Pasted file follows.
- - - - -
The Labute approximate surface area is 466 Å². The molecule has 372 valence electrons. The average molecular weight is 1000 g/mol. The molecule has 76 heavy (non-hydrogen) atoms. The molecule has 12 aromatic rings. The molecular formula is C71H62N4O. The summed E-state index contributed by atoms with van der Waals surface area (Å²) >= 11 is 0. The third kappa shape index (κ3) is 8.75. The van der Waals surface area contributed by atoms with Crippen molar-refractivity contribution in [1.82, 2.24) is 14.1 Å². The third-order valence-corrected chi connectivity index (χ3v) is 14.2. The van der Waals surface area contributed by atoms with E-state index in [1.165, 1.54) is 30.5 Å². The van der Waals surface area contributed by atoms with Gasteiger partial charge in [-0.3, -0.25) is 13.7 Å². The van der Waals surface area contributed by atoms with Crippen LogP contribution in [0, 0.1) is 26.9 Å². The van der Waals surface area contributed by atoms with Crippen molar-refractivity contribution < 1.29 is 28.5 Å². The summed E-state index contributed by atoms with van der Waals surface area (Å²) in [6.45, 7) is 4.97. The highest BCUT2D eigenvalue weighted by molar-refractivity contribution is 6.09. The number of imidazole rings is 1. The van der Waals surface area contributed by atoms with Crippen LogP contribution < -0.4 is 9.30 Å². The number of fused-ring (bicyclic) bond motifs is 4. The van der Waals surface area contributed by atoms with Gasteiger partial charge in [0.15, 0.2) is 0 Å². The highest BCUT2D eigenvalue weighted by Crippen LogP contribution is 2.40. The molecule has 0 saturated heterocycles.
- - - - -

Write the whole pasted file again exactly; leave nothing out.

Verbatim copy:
The Labute approximate surface area is 466 Å². The molecule has 372 valence electrons. The average molecular weight is 1000 g/mol. The molecule has 76 heavy (non-hydrogen) atoms. The molecule has 12 aromatic rings. The molecular formula is C71H62N4O. The summed E-state index contributed by atoms with van der Waals surface area (Å²) >= 11 is 0. The third kappa shape index (κ3) is 8.75. The van der Waals surface area contributed by atoms with Crippen molar-refractivity contribution in [1.82, 2.24) is 14.1 Å². The third-order valence-corrected chi connectivity index (χ3v) is 14.2. The van der Waals surface area contributed by atoms with E-state index in [1.165, 1.54) is 30.5 Å². The van der Waals surface area contributed by atoms with Gasteiger partial charge in [-0.3, -0.25) is 13.7 Å². The van der Waals surface area contributed by atoms with Crippen LogP contribution in [0, 0.1) is 26.9 Å². The van der Waals surface area contributed by atoms with Crippen molar-refractivity contribution < 1.29 is 28.5 Å². The summed E-state index contributed by atoms with van der Waals surface area (Å²) in [6.45, 7) is 4.97. The highest BCUT2D eigenvalue weighted by molar-refractivity contribution is 6.09. The number of imidazole rings is 1. The van der Waals surface area contributed by atoms with Crippen LogP contribution < -0.4 is 9.30 Å². The number of fused-ring (bicyclic) bond motifs is 4. The van der Waals surface area contributed by atoms with Gasteiger partial charge in [0.15, 0.2) is 0 Å². The highest BCUT2D eigenvalue weighted by Crippen LogP contribution is 2.40. The molecule has 0 saturated heterocycles.